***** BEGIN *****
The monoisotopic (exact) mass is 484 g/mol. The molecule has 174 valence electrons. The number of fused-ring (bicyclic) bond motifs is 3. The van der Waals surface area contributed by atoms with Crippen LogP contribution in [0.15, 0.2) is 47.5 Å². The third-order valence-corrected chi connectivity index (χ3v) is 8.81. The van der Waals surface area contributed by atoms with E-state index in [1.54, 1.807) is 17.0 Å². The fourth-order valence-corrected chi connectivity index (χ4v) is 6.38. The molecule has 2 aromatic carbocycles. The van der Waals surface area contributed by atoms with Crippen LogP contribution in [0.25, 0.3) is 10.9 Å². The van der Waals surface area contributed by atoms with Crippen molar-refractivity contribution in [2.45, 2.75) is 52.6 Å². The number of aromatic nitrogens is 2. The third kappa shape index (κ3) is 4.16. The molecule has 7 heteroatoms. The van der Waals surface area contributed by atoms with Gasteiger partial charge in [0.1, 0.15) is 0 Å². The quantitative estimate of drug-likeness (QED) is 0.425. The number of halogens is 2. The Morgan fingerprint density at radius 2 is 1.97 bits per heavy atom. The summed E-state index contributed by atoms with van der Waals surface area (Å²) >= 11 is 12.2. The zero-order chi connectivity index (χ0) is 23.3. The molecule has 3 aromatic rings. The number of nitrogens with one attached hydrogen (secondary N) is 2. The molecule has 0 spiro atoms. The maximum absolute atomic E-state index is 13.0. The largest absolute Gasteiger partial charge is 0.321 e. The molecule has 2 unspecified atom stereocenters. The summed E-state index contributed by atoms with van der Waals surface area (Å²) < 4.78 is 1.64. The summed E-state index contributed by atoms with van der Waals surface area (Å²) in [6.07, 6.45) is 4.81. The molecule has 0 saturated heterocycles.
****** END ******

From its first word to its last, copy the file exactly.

The monoisotopic (exact) mass is 484 g/mol. The molecule has 174 valence electrons. The number of fused-ring (bicyclic) bond motifs is 3. The van der Waals surface area contributed by atoms with Crippen LogP contribution in [0.15, 0.2) is 47.5 Å². The third-order valence-corrected chi connectivity index (χ3v) is 8.81. The van der Waals surface area contributed by atoms with E-state index in [1.54, 1.807) is 17.0 Å². The fourth-order valence-corrected chi connectivity index (χ4v) is 6.38. The molecule has 2 aromatic carbocycles. The van der Waals surface area contributed by atoms with Crippen LogP contribution in [0.25, 0.3) is 10.9 Å². The van der Waals surface area contributed by atoms with Crippen molar-refractivity contribution in [2.45, 2.75) is 52.6 Å². The number of aromatic nitrogens is 2. The third kappa shape index (κ3) is 4.16. The molecule has 7 heteroatoms. The van der Waals surface area contributed by atoms with Gasteiger partial charge in [0.1, 0.15) is 0 Å². The quantitative estimate of drug-likeness (QED) is 0.425. The number of halogens is 2. The Morgan fingerprint density at radius 2 is 1.97 bits per heavy atom. The summed E-state index contributed by atoms with van der Waals surface area (Å²) >= 11 is 12.2. The zero-order chi connectivity index (χ0) is 23.3. The molecule has 3 aromatic rings. The number of nitrogens with one attached hydrogen (secondary N) is 2. The molecule has 0 spiro atoms. The maximum absolute atomic E-state index is 13.0. The largest absolute Gasteiger partial charge is 0.321 e. The molecule has 2 unspecified atom stereocenters. The summed E-state index contributed by atoms with van der Waals surface area (Å²) < 4.78 is 1.64. The summed E-state index contributed by atoms with van der Waals surface area (Å²) in [6.07, 6.45) is 4.81. The molecule has 0 saturated heterocycles.